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Kramer v. American Bank And Trust Co. N.A.

United States District Court, N.D. Illinois, Eastern Division

March 31, 2017

MARC KRAMER, KIRIL TRAJCEVSKI, and MATT NYMAN, on behalf of themselves and others similarly situated, Plaintiffs,


          JOHN Z. LEE United States District Judge.

         Plaintiffs are loan officers who have sued American Bank and Trust Co., N.A., and several of its managing officers, Sharon Wheeler, Julie Klaus, Harry S. Coin, and Dale Dollenbacher. According to Plaintiffs, Defendants have failed to pay them the legally mandated minimum wage and appropriate overtime wages, as well as commissions owed under their employment contracts. Plaintiffs have brought suit for violations of the Fair Labor Standards Act (FLSA), 29 U.S.C. § 201 et seq., the Illinois Minimum Wage Law (IMWL), 820 Ill. Comp. Stat. 105/1 et seq., and the Illinois Wage Payment and Collection Act (IWPCA), 820 Ill. Comp. Stat. 115/1 et seq., as well as for common law breach of contract, fraud by misrepresentation, and fraud by omission. Before the Court are Plaintiffs' motion for class certification pursuant to Federal Rule of Civil Procedure (“Rule”) 23(b)(3) as to the state law claims and Defendants' motion to decertify the FLSA collective action. For the reasons provided herein, the Court grants Plaintiffs' motion and denies Defendants' motion.


         American Bank and Trust Co., N.A. (“the Bank”), is a national bank with its principal place of business in Davenport, Iowa. Defendant Harry Coin was the Bank's President and Chief Executive Officer until February 2009. Defendant Sharon Wheeler was the Bank's Executive Vice President from October 2010 through October 2012. Defendant Dale Dollenbacher was the Bank's Executive Vice President and Corporate Financial Officer from July 2003 to March 2012. Defendant Julie Klaus was the Bank's Senior Vice President of Human Resources from November 2009 until May 2012.

         Plaintiffs were employed by the Bank as loan officers and were tasked with obtaining mortgage loans for the Bank's customers. Pls.' Ex. 8, Pls.' Employment Contracts (showing that individual plaintiffs were expected to perform substantially the same tasks). Loan officers worked either from home or in office spaces provided by the Bank. Pls.' Ex. 2, Allen Dep. at 25-26; Pls.' Ex. 6, Wheeler Dep. at 110. As of 2009, the Bank employed forty-seven loan officers in Illinois and eleven loan officers in Iowa. See Pls.' Reply Ex. 2, Monthly Commission Summaries, January-December 2009.

         Prior to January 2011, the Bank classified loan officers as “sales employees.” Pls.' Ex. 7, 3/23/15 Dollenbacher Dep. at 98. Based on this classification, the Bank did not pay loan officers a minimum wage or overtime wages and, instead, paid them only on a commission basis. Pls.' Ex. 2, Allen Dep. at 24-25; Pls.' Ex. 3, 2/7/12 Dollenbacher Dep. at 243-45; Pls.' Ex. 5, Klaus Dep. at 76. According to James Allen, a former bank President, the Bank did not track hours or overtime worked by its loan officers before 2011. Pls.' Ex. 2, Allen Dep. at 32. Beginning in January 2011, however, the Bank began tracking hours worked and started paying loan officers hourly wages as well as overtime wages. Pls.' Ex. 7, 3/23/15 Dollenbacher Dep. at 97. But even then the Bank, through Defendants Wheeler and Klaus and others, directed loan officers to report only forty hours per week, regardless of whether loan officers worked additional hours. Pls.' Mem. Law Opp'n Defs.' Mot. Decertify Collective Action 8-10 (citing testimony of eleven Plaintiffs). Plaintiffs allege that the Bank's failure to pay them a minimum wage and overtime wages prior to January 2011 and failure to pay them overtime during January 2011[1] were violations of the FLSA and IMWL.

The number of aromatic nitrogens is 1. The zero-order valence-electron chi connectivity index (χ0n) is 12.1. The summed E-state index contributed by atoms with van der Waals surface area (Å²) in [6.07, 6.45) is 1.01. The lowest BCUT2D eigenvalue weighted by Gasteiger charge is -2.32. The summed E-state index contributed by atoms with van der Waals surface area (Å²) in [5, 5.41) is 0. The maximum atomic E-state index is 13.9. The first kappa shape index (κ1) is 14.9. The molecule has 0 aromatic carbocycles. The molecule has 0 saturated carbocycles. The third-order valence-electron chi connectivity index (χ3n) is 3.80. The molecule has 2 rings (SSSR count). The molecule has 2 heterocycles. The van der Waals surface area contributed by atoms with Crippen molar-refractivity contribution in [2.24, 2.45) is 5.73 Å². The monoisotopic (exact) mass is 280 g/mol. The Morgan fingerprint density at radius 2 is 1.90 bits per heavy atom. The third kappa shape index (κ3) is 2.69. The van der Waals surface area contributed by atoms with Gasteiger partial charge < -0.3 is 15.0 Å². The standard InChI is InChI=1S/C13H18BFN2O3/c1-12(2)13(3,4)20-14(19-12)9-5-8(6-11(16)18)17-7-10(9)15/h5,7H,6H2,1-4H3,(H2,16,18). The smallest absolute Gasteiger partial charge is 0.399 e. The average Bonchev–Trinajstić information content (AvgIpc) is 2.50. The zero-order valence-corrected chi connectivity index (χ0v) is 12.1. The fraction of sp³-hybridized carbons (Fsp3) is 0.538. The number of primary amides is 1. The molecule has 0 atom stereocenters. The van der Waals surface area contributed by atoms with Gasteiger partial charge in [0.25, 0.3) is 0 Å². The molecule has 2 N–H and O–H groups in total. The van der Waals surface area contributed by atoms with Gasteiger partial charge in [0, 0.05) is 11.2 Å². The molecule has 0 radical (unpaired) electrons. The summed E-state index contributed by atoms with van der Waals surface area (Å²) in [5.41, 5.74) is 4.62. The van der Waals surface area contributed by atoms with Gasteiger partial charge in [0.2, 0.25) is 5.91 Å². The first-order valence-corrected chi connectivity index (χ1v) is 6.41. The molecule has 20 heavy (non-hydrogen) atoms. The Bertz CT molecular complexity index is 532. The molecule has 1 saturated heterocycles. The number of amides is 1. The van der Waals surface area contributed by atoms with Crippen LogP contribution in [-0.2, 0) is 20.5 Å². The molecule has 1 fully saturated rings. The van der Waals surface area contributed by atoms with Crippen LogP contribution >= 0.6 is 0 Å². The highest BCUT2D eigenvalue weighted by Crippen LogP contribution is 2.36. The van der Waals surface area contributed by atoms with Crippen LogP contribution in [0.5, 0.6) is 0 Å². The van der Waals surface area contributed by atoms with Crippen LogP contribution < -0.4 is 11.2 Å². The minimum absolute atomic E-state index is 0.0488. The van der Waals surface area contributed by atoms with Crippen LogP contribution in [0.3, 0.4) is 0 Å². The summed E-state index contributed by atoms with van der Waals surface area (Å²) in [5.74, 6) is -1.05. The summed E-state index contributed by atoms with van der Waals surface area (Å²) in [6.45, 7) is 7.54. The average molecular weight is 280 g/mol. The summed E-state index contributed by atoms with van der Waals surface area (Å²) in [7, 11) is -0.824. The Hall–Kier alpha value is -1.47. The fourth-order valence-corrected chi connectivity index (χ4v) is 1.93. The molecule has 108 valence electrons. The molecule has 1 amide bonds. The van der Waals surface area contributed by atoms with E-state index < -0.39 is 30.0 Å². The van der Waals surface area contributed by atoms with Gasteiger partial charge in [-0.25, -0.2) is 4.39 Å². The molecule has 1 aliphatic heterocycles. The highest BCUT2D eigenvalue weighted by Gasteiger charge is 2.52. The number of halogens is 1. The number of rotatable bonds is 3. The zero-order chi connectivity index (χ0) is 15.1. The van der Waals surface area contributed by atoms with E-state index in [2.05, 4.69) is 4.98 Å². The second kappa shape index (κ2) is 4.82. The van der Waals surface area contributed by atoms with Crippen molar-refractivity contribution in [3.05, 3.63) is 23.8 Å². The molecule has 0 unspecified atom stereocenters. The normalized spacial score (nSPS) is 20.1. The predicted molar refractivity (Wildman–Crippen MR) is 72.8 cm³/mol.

Plaintiffs also assert that Defendants violated state law when they perpetrated a “skimming scheme” in which Defendants artificially deflated loan officers' commissions in contravention of their employment contracts. Defendants had represented to all loan officers that they would be paid monthly commissions as a percent of “revenue generated” from the loans that the loan officers had originated. See Pls.' Ex. 18, Employment Agreements. But according to Theresa Mann, the Bank's former Manager of Secondary Marketing, the Bank had a company-wide policy of setting aside for itself a percentage of the revenue that was generated when a mortgage loan was sold in the secondary mortgage market (what the parties call “secondary gain”). See Pls.' Ex. 10, Mann Dep. at 33, 71-72; see also Pls.' Ex. 9, Kaye Dep. at 54, 58.. The Bank considered secondary gain to be the Bank's profit margin. See Pls.' Ex. 9, Kaye Dep. at 54, 58. Thus, a loan officer's commissions were, in fact, a percentage of the total revenue generated from his or her mortgage loans less the secondary gain. See Id. According to Plaintiffs, this practice violated the IWPCA, breached their employment contracts, and constituted fraud.